The intricate delicacy and beauty of Signe Emdal’s recent textile artworks is breathtaking. It comes as no surprise that the Danish artist has observed viewers of her unique artworks being drawn to tears. Perhaps it is the softness and vulnerability her textile works exude that touches those open to the ideas expressed. When talking to her, it is very clear that Signe has a receptivity and sensitivity to the world around her that she is able to make (a very soft) concrete in these pieces she has been working on since 2018.
Artworks like Lady Pharaoh and Silky Way concern nature, music, locations and their histories. They are a synaesthetic manifestation of Signe’s experience of this crazy planet. As with historic textiles—which teach us about ancient times and places —they are a summary of Signe’s direct environment, a space where all points meets. While talking to Signe I realise it is almost impossible to separate her story and the narrative of the textile. ‘All creations are a mirror of their creators, whether you want them to be or not,’ she says. ‘For ten years I have practised Tibetan Buddhism and mindfulness. When people have been pushy with me I have thought to myself, “Why are you not honouring something delicate?”’ Through her artwork we can definitely honour this beautiful trait.
Signe is busily working towards her first solo exhibition, ‘Fantasia’, in September, at the Galerie Maria Wettergren in Paris , which has represented her work since 2022. That Signe’s story of how she reached this pinnacle of artist development is full of synchronicity is no surprise, so completely in tune with happenstance is she.
Back in 2016, when we first spoke of her work in COVER 42, she was making unique jacquard craft works on a large German factory machine, on which she worked for fif teen years. As Signe began developing her work, producing tapestry artworks alongside the craft pieces, she became increasingly conscious that she
needed to discover her own journey. This took off during a residency in Iceland in 2018. There she let herself work freely and intuitively with yarns on a wooden loom. She transformed into a textile composer and created the piece My Little Icelandic Pony, which appeared in COVER 54. For this work Signe developed one of the two innovative ‘Fusion’ weaving techniques she currently uses, called ‘touch’.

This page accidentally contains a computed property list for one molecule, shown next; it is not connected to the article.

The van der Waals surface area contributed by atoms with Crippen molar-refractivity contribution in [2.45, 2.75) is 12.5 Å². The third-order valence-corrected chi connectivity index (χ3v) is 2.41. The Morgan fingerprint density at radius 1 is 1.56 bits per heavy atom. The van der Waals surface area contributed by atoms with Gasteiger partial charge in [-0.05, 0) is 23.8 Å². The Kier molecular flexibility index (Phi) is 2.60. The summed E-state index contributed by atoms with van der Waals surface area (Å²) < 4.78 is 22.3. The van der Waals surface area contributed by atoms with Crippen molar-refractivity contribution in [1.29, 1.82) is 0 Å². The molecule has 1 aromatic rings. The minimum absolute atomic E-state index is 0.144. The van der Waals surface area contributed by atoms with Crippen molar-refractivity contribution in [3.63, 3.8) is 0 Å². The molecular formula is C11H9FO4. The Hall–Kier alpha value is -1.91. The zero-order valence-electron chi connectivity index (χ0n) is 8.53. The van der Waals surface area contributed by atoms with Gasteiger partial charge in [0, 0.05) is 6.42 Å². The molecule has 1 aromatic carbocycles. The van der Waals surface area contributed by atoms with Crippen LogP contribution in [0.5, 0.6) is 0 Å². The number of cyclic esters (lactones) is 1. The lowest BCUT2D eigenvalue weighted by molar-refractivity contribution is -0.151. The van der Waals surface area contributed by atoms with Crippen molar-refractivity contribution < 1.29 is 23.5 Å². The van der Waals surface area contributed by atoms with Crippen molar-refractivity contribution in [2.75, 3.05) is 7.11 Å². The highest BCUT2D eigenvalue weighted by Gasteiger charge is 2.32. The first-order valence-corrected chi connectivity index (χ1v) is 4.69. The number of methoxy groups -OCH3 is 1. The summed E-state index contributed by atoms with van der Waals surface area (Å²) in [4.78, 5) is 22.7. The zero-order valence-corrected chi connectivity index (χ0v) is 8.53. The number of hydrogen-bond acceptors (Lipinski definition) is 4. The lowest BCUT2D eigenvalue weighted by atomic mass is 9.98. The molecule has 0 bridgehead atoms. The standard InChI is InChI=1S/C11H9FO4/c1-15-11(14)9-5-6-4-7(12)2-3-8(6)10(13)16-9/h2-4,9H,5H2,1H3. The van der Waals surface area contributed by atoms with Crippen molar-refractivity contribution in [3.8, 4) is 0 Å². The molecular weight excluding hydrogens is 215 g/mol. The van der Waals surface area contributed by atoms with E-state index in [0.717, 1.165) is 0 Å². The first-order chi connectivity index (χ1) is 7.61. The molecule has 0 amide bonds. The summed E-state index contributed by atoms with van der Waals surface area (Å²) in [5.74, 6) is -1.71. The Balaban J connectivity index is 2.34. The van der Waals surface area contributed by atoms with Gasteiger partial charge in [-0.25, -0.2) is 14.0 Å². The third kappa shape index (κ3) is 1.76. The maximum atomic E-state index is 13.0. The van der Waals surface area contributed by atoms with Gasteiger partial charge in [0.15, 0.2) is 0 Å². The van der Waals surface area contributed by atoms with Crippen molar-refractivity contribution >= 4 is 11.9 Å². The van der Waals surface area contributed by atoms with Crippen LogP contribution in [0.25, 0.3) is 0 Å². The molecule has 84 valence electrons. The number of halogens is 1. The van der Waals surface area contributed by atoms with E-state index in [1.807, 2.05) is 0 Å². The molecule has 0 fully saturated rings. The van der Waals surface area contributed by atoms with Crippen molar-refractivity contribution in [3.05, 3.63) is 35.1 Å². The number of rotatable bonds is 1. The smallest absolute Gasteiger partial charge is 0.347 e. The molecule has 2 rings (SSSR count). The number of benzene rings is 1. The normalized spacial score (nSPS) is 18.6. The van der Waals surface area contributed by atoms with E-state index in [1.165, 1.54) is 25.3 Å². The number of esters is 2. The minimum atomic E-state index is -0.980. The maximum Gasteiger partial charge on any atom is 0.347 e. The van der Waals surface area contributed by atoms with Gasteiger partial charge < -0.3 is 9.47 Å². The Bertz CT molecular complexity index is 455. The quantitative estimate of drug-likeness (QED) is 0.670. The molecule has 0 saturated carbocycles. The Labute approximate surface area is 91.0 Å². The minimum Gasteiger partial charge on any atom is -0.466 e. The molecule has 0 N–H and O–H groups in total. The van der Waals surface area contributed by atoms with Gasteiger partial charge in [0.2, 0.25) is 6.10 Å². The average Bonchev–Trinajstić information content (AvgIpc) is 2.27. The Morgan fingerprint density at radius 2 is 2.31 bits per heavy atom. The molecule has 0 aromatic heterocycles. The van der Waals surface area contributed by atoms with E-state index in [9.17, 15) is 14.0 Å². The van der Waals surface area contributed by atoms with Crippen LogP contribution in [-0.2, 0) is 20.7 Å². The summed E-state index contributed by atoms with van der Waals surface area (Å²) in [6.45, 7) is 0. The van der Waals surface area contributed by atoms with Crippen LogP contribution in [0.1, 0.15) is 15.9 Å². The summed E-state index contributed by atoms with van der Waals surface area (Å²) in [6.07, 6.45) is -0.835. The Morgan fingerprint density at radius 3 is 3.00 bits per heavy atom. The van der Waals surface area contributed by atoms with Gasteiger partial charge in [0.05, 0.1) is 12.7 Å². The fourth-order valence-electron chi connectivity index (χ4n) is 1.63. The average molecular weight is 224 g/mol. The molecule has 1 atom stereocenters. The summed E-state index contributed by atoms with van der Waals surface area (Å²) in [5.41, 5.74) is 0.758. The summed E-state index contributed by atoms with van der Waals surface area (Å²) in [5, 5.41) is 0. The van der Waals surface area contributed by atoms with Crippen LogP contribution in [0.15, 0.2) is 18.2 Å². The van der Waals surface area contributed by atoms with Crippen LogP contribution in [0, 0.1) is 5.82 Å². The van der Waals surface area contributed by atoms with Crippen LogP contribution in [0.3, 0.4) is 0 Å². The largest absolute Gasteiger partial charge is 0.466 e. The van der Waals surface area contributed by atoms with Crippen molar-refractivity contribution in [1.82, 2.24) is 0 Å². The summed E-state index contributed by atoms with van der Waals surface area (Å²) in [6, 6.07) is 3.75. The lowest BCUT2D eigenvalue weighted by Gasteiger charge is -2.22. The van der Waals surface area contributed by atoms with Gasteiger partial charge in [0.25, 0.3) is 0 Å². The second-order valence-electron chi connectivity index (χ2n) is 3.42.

For the upcoming exhibition in Paris, Signe decided she wanted to travel, which had not been an option with the jacquard looms. ‘I wanted the show to be about trying to create out there, how it is when you study the ancient history of place in the location and make work at same time,’ she explains. In January she was in Mallorca, in February a residency in Copenhagen, Italy in March, the Danish countryside in April and a residency in Copenhagen in May. Each work expresses her experience of the exact time and the place. ‘It is the energy of the location and people I spend time with. It is the way textiles were always created, reflecting the culture, the people, the landscape,’ she says.
In these spaces Signe works in a community of creatives, which is an important element to her practice, the celebration of community and the communication of emotion and ideas. ‘My show is very much about community and how nobody ever creates alone. We are always in co-creation, even though we seem like ‘solo’ artists.’
Made of Icelandic wool, Italian mohair and Merino wool with a Swedish cotton warp, the astounding Lady Pharaoh was made with Signe’s new travel loom, on which she set up the warp inspired by a combination of Navajo and Ancient Egyptian weavings. Composing the work, she had in mind Egyptian textile offerings intended to protect the deceased in the afterlife, as well as traditional Coptic textile techniques. For Signe the sculpture is ‘an artistic transposition of a visual sensation that one may feel when passing to other dimensions…’.
As a conjurer who makes the intangible, tangible, her weavings are never pre-planned: ‘I let it come through naturally, without forcing anything. This is how I mediate,’ she says. Signe taps into the energy of her location, she studies its history, she listens to music and keeps important images next to her loom—her own analogue photos (which have become part of her artistic output), her watercolours or images she feels have the right vibration. ‘When I start tapping into the history of a place, I feel it very strongly. It can be very intense at times.’
Woven in the second ‘Fusion’ weaving technique developed by Signe—titled ‘loop’— Palladiois a translation of the pattern from the terrace of the Basilica of San Giorgio, on San Giorgio Maggiore island. The countenance of Silky Way is that of a perfectly formed dandelion clock, ripe and expectant, created by the ‘touch’ technique. The artwork draws from
Signe’s Mallorca, Paris and Rome studies and is a narrative about the Silk Road, the exchange of ancient knowledge and the history of Tyrian purple. Her ideas span centuries but are condensed into a unique form that surprises us and moves us in the way nature is able to do.
‘Signe Emdal: Fantasia’ will be open at Galerie Maria Wettergren from 8 September to 25 November 2023. For the catalogue, each of Signe’s beautiful works is accompanied by poetry written by a curated group of creative friends from her life and travelling They have each been invited to express their emotional reactions to one of the artworks.
Looking to the future, Signe is full of light and hope. ‘My motto is ‘Joy is your destiny’,’she says. ‘I want to keep shining light on how delicate and important we are for each other in this world. The better we support each other, the better this world will become.’